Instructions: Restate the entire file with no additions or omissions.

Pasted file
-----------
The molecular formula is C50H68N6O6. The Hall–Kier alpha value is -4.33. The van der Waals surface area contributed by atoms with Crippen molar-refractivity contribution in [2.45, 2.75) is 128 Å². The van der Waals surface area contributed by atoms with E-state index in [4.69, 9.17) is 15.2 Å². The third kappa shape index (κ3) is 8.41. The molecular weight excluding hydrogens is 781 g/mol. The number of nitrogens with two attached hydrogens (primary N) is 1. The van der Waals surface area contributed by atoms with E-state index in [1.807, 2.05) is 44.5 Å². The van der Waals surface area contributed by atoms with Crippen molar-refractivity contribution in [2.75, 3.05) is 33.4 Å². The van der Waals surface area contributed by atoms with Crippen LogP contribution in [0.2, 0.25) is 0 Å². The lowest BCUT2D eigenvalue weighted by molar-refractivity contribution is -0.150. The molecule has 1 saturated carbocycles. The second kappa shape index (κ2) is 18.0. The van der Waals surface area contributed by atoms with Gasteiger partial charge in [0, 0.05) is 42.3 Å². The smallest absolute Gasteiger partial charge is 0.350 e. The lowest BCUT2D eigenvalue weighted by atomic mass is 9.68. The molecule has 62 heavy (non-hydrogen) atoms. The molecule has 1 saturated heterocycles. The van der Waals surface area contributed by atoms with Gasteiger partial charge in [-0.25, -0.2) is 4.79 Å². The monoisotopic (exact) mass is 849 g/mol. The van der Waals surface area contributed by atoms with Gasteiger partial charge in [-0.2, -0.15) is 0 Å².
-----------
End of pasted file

The molecular formula is C50H68N6O6. The Hall–Kier alpha value is -4.33. The van der Waals surface area contributed by atoms with Crippen molar-refractivity contribution in [2.45, 2.75) is 128 Å². The van der Waals surface area contributed by atoms with E-state index in [4.69, 9.17) is 15.2 Å². The third kappa shape index (κ3) is 8.41. The molecular weight excluding hydrogens is 781 g/mol. The number of nitrogens with two attached hydrogens (primary N) is 1. The van der Waals surface area contributed by atoms with E-state index in [1.807, 2.05) is 44.5 Å². The van der Waals surface area contributed by atoms with Crippen molar-refractivity contribution in [2.75, 3.05) is 33.4 Å². The van der Waals surface area contributed by atoms with Crippen LogP contribution in [0.2, 0.25) is 0 Å². The lowest BCUT2D eigenvalue weighted by molar-refractivity contribution is -0.150. The molecule has 1 saturated carbocycles. The second kappa shape index (κ2) is 18.0. The van der Waals surface area contributed by atoms with Gasteiger partial charge in [0, 0.05) is 42.3 Å². The smallest absolute Gasteiger partial charge is 0.350 e. The lowest BCUT2D eigenvalue weighted by atomic mass is 9.68. The molecule has 62 heavy (non-hydrogen) atoms. The molecule has 1 saturated heterocycles. The van der Waals surface area contributed by atoms with Gasteiger partial charge in [-0.25, -0.2) is 4.79 Å². The monoisotopic (exact) mass is 849 g/mol. The van der Waals surface area contributed by atoms with Gasteiger partial charge in [-0.2, -0.15) is 0 Å².